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Isatuximab Boosts MRD Negativity When Added to Standard Care for Newly Diagnosed Multiple Myeloma

GMMG-HD7 trial results suggest that isatuximab plus lenalidomide, bortezomib and dexamethasone could be the new standard of care for transplant-eligible, newly diagnosed multiple myeloma
21 Dec 2021
Anticancer Agents;  Plasma Cell Dyscrasias

Author: By Laura Cowen, medwireNews Reporter 

medwireNews: Adding the anti-CD38 monoclonal antibody isatuximab to standard induction therapy with lenalidomide plus bortezomib and dexamethasone (RVd) significantly increases the rate of minimal residual disease (MRD) negativity in patients with transplant-eligible, newly diagnosed multiple myeloma (MM), phase III study findings indicate.  

Speaking at the 63rd American Society of Hematology Annual Meeting & Exposition in Atlanta, Georgia, USA, Hartmut Goldschmidt, from University Hospital Heidelberg in Germany, said that 35.6% of 329 patients who were randomly assigned to receive three 42-day cycles of induction therapy with RVd were MRD negative at the end of this treatment period. MRD was assessed by next-generation flow with a cutoff of 1 x 10-5 for negativity. 

By comparison, the MRD negativity rate was significantly higher, at 50.1%, in the 331 patients given RVd plus isatuximab, corresponding to a significant 1.83-fold increased likelihood of achieving MRD negativity with the monoclonal antibody.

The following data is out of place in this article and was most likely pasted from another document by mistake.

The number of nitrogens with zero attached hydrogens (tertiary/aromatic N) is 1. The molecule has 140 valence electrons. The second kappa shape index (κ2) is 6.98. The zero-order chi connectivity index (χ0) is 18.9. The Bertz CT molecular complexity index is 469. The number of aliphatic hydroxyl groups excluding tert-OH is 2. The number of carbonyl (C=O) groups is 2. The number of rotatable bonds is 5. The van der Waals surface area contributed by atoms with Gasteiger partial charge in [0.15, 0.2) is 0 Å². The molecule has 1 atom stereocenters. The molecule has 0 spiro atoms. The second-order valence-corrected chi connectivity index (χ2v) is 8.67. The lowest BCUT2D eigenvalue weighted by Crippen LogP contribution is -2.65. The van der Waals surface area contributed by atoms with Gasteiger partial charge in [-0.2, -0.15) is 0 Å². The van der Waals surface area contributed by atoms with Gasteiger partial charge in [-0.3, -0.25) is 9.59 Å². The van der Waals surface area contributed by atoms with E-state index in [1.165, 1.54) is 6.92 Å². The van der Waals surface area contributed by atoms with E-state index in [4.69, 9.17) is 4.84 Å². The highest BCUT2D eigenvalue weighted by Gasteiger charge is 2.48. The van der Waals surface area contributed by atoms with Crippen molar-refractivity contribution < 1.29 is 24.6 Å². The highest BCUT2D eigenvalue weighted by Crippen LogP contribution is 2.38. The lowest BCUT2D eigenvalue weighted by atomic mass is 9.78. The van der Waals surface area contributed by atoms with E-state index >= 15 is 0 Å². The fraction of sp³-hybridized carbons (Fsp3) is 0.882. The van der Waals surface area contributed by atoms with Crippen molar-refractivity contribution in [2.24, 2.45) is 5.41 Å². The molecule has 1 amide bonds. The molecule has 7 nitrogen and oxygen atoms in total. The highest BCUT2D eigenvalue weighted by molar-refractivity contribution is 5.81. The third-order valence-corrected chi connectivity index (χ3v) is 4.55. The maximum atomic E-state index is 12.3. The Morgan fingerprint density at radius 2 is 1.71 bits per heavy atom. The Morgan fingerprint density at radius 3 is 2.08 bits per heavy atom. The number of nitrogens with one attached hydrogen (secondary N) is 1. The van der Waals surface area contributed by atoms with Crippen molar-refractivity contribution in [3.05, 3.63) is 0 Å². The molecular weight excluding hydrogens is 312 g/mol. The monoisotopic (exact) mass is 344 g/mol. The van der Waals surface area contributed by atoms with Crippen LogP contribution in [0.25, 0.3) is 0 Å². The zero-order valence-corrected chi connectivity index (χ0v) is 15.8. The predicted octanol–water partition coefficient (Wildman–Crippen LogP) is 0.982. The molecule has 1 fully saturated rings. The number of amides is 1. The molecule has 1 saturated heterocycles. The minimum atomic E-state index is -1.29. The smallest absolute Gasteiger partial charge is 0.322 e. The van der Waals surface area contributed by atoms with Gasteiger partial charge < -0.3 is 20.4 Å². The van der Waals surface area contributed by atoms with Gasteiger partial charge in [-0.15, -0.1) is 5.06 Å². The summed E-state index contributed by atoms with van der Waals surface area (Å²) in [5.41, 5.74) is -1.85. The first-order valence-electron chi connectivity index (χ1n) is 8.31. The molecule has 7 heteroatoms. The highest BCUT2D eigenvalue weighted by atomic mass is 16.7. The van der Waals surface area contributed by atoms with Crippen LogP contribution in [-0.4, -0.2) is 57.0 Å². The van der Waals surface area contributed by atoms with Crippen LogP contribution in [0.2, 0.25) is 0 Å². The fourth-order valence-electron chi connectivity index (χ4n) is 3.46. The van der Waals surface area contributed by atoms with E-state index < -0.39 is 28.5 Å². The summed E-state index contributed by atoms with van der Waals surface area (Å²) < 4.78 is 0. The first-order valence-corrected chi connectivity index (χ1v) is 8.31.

Hartmut Goldschmidt noted that this rate was “the highest described to date in a randomized trial setting.” 

All participants in the GMMG-HD7 study, who were recruited from 67 sites across Germany, received lenalidomide 25 mg/day on days 1–14 and 22–35, bortezomib 1.3 mg/m2 on days 1, 4, 8, 11, 22, 25, 29 and 32, and dexamethasone 20 mg/day on days 1–2, 4–5, 8–9, 11–12, 15, 22–23, 25–26, 29–30 and 32–33. Those in the isatuximab arm also received isatuximab 10 mg/kg on days 1, 8, 15, 22 and 29 of cycle 1 and on days 1, 15 and 29 of cycles 2 and 3. 

The presenter also reported that adding isatuximab to RVd “had no significant impact on the safety profile or dose intensity of RVd.” 

Overall, 61.3% of participants who received RVd and 63.6% of those who received RVd plus isatuximab experienced at least one adverse event (AE) of grade 3 or worse during induction. Serious AEs occurred in a respective 36.3% and 34.8%. There were eight deaths in the RVd group during induction and four in the RVd plus isatuximab group. 

The rate of leukocytopenia or neutropenia was 9.1% in the group that did not receive isatuximab and 26.4% in the group that did, but Hartmut Goldschmidt noted pointed out that this did not translate to a higher rate of infections with isatuximab. 

Hartmut Goldschmidt concluded: “Addition of isatuximab to RVd induction improved rates of MRD negativity and should be considered a new standard of care in transplant-eligible, newly-diagnosed multiple myeloma patients.” 

He added that the GMMG-HD7 trial is ongoing and will include post-autologous transplantation analyses, and a second randomisation to evaluate the efficacy of the addition of isatuximab to lenalidomide maintenance. 


Goldschmidt H, Mai EK, Nievergall E, et al. Addition of Isatuximab to Lenalidomide, Bortezomib and Dexamethasone As Induction Therapy for Newly-Diagnosed, Transplant-Eligible Multiple Myeloma Patients: The Phase III GMMG-HD7 Trial. Abstract 463; 63rd American Society of Hematology Annual Meeting & Exposition; Atlanta, Georgia, USA: 11–14 December 2021 

medwireNews (www.medwireNews.com) is an independent medical news service provided by Springer Healthcare. © 2021 Springer Healthcare part of the Springer Nature group

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